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Artist Entrepreneur - Nzingah Oniwosan
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Art, Science, and the Gaps
By Samantha Rojas
 

“A mind that is stretched by a new
experience can never go back to its old dimensions.”

-Oliver Wendell Homes
 

Artist and neuroscience student Nzingah Oniwosan lives in the gaps. She has found an interesting way to bridge her personal gaps between art and business, art and science, and use it for her professional and community-oriented gains. By combining her zeal for art and her proclivity for science into a Teaching Artist business that sustains her financially, today she is on a mission to inspire and accentuate the developmental skills in special needs children. Nzingah finds that tomorrow she will be happiest as an artist and a doctor. “That is where I will conquer the world!” she says with a challenging smile.

A follower of the Howard Gardner School of Theory, Nzingah believes that art expands the mind’s potential to absorb information. Gardner's ‘theory of multiple intelligences’ cites that human beings have many different ways to learn and process information, and that these are independent of each other. “I believe in these multiple intelligences, so for me the education system sometimes alienates children who can’t learn through the standard systems," she says. “It’s a gap; I am driven towards working in it.”

Nzingah the scientist uses catch words loosely that immediately resonate with an artistic soul. Words like harmony and risk; rising to the challenge; emotional disconnect…words and situations that as humans, we come face-to-face with every day; and more so, in the life of an artist.  This artist, then equally as fluently, refers in medical speak to terms such as auditory, tactile, kinesthetic…to describe different types of mental interpretations in learning, as this is where she feels that artistic methods may be used as a mechanism to reach almost every type of learner. The divide between the two sides of her personality is invisible; this artist/scientist is clearly one and the same in mind and spirit, neurons and pastels.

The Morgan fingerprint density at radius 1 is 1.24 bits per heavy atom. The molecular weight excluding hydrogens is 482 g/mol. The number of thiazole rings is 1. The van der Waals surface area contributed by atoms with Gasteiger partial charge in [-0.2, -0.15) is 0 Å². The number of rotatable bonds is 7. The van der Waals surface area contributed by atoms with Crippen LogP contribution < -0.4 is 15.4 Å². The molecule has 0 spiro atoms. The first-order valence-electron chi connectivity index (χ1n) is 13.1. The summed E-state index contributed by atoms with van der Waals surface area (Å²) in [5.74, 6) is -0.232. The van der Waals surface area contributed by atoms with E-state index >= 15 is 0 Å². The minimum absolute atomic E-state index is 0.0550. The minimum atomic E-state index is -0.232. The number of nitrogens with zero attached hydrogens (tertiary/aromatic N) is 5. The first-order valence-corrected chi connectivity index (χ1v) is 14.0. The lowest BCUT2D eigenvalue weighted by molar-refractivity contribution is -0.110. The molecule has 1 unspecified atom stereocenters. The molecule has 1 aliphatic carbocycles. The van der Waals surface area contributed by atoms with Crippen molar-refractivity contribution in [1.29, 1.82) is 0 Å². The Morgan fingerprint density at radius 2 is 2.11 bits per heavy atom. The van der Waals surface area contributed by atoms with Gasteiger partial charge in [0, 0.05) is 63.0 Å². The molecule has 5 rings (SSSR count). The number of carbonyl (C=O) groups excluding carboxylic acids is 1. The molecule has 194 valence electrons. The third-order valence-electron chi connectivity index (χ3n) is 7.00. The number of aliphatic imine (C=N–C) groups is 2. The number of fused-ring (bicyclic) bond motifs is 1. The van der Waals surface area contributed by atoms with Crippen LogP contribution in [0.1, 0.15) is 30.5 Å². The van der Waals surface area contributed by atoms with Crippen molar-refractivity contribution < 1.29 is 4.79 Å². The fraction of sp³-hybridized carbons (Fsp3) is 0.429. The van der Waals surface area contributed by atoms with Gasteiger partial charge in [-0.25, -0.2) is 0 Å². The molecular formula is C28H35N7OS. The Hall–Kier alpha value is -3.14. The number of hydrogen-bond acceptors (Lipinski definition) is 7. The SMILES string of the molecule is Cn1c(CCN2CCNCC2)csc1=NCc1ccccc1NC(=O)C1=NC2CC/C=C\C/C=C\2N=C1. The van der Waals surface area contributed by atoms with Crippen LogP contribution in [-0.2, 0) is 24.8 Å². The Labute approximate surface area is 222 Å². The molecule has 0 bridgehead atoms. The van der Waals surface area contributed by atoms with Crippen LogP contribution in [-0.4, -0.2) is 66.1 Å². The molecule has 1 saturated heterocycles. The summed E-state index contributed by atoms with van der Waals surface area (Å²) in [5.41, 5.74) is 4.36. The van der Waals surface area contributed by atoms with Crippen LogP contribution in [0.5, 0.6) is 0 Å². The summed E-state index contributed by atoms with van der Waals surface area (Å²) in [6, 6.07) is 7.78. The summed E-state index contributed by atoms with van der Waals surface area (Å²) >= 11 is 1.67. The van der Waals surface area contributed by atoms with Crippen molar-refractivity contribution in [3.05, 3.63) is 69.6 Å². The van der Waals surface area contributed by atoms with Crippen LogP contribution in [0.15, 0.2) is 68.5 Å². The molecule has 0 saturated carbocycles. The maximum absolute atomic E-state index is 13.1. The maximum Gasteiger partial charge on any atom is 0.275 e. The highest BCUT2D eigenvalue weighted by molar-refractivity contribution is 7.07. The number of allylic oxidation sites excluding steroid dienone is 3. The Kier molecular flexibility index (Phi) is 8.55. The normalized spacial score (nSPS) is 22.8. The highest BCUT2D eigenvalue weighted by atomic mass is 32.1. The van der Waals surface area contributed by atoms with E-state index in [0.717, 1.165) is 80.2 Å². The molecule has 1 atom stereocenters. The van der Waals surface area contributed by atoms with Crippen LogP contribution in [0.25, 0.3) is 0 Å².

During her junior year, while studying neuroscience- she took a break to ensure that her educational decisions were her own. With this break, she confronted the risk of not returning, or returning to something else.

And the risk of finding her business of art.

Another gap between the arts and business rears its presence between young artists and their parents in the zone where young creators might be encouraged while choosing a career; and again on the political field of Federal and State spending. Year in and year out, the idea of the arts as a formidable economic driver is challenged, and re-challenged. This gap exists at the alpha and the omega of business life as we know it.